Approximately 25% of the public health workforce plans to retire by 2020. Succession planning is a core capability of the governmental public health enterprise; however, limited data are available regarding these efforts in state health agencies (SHAs).
We analyzed 2016 Workforce Gaps Survey data regarding succession planning in SHAs using the US Office of Personnel Management's (OPM's) succession planning model, including 6 domains and 27 activities. Descriptive statistics were calculated for all 41 responding SHAs.
On average, SHAs self-reported adequately addressing 11 of 27 succession planning activities, with 93% of SHAs adequately addressing 1 or more activities and 61% adequately addressing 1 or more activities in each domain.
The majority of OPM-recommended succession planning activities are not being addressed, and limited succession planning occurs across SHAs. Greater activity in the OPM-identified succession planning domains may help SHAs contend with significant turnover and better preserve institutional knowledge.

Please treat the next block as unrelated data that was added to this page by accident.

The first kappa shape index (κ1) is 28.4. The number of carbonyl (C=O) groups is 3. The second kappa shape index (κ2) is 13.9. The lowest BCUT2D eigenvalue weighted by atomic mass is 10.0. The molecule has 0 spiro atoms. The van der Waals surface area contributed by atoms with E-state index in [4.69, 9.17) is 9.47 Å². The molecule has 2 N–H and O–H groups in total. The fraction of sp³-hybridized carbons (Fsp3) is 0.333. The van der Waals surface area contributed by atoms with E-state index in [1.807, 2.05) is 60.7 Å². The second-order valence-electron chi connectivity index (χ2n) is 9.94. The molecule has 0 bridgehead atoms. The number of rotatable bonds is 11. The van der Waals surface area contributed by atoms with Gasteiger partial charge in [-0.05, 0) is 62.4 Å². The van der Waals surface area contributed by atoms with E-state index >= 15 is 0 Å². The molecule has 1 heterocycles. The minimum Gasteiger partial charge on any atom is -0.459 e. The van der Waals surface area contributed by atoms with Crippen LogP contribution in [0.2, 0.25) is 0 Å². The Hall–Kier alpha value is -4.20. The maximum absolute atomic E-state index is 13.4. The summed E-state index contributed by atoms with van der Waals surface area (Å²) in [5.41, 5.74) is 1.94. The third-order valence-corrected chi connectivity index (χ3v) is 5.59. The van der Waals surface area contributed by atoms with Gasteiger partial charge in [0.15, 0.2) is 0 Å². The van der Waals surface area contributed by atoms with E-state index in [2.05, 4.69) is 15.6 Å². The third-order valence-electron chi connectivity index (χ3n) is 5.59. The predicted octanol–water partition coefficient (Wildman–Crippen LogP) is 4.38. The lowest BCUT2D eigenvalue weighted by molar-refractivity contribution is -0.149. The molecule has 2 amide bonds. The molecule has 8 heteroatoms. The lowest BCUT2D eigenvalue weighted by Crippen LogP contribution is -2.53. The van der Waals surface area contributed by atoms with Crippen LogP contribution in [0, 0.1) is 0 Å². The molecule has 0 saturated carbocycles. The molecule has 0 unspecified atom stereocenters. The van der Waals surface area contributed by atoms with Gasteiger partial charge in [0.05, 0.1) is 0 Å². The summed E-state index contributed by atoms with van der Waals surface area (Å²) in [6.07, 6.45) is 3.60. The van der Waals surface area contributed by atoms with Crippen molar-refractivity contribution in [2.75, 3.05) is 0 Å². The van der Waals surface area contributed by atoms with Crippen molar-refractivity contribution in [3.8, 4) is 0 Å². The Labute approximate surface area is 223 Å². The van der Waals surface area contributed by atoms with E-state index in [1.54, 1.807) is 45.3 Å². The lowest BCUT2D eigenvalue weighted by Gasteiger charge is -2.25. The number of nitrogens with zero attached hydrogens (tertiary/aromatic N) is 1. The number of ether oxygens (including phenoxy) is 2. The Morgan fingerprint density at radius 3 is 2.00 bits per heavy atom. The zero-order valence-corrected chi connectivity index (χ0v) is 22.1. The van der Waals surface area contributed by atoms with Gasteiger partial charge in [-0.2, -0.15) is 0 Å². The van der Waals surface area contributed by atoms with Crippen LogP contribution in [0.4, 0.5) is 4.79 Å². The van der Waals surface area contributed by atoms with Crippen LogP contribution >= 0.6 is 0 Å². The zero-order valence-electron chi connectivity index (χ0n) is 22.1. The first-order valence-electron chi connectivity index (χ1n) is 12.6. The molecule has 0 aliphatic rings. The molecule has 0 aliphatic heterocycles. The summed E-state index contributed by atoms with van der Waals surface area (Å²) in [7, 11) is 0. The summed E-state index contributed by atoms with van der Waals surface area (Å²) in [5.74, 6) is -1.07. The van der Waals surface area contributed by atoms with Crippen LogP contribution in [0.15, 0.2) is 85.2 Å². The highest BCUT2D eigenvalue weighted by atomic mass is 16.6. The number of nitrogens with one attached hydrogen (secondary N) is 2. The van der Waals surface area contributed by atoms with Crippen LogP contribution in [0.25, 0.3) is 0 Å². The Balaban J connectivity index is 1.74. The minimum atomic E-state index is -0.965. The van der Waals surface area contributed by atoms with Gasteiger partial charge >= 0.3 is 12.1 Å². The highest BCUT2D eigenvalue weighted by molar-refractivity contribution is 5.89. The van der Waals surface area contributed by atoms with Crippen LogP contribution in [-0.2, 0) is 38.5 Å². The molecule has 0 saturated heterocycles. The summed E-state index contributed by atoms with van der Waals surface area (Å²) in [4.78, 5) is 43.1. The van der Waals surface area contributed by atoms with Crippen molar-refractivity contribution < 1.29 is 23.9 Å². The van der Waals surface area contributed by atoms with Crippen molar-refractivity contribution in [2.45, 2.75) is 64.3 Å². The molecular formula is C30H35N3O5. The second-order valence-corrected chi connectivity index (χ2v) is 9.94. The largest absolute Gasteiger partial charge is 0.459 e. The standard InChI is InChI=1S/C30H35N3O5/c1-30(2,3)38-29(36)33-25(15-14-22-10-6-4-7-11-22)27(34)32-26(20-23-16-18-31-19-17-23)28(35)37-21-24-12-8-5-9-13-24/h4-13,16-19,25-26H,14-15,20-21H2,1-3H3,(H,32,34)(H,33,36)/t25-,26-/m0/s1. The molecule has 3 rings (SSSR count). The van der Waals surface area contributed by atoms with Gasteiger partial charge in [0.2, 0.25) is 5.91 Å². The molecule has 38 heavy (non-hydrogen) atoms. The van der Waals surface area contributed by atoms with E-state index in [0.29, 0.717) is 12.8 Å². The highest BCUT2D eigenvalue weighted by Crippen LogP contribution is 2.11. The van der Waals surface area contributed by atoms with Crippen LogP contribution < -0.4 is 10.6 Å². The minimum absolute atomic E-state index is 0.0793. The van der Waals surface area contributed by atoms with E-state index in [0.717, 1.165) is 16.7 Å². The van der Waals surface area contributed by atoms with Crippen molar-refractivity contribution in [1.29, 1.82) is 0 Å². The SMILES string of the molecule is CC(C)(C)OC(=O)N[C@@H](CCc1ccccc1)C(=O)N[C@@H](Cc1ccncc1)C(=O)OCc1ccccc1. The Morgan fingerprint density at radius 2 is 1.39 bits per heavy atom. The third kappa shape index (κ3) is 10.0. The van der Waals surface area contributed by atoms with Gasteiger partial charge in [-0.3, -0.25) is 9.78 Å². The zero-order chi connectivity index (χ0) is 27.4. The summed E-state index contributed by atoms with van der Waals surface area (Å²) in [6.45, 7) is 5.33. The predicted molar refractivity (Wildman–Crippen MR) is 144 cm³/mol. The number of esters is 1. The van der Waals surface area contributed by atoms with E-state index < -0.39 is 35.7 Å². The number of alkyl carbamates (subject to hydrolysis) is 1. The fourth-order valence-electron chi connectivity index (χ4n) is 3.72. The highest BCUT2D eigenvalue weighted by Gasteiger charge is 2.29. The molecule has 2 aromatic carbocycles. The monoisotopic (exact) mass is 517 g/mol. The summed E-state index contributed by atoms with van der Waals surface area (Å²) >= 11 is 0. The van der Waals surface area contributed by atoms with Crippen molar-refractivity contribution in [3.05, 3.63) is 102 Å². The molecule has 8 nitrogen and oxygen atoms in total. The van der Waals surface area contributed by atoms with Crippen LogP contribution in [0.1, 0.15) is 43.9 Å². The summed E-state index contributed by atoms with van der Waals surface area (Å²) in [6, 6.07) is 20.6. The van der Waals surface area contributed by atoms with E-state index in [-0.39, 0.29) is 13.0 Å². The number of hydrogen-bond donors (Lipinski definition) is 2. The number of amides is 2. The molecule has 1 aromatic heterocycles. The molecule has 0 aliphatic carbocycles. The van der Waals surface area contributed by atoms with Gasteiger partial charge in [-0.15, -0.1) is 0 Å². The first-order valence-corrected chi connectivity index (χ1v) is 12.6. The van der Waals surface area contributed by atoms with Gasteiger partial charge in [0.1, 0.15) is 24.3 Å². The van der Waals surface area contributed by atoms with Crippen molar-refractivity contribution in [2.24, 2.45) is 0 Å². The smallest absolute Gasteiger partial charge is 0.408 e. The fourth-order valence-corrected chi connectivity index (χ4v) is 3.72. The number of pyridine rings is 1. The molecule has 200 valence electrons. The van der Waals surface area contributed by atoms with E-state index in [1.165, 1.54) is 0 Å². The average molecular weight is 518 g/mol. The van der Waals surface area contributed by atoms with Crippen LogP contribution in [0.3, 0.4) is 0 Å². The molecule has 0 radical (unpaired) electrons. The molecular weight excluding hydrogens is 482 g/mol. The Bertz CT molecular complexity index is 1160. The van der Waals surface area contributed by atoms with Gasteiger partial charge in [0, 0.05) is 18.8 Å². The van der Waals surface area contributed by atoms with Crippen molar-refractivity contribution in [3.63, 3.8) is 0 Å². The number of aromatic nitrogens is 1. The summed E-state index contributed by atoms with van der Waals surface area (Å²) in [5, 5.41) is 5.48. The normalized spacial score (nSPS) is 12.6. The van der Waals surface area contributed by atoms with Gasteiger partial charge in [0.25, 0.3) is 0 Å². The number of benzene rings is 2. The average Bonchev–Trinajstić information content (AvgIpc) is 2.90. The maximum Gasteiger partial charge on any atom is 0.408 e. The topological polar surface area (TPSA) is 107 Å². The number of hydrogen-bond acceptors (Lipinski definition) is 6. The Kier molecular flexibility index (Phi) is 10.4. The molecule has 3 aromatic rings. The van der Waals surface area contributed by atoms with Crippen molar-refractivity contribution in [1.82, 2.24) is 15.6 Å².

Association of State and Territorial Health Officials, Arlington, Virginia (Dr Harper); JP Leider Research & Consulting, Minneapolis, Minnesota (Dr Leider); Center for Surveillance, Epidemiology and Laboratory Services, Centers for Disease Control and Prevention, Atlanta, Georgia (Dr Coronado); and Center of Excellence in Public Health Workforce Studies, School of Public Health, University of Michigan, Ann Arbor, Michigan (Dr Beck).
Correspondence: Jonathon P. Leider, PhD, JP Leider Research & Consulting, Minneapolis, MN 55414 (firstname.lastname@example.org).
This project was supported by a cooperative agreement from the Centers for Disease Control and Prevention to the Association of State and Territorial Health Officials (3U38OT000161-03S2).
The findings and conclusions in this report are those of the author(s) and do not necessarily represent the official position of the Centers for Disease Control and Prevention.
The authors declare no conflicts of interest.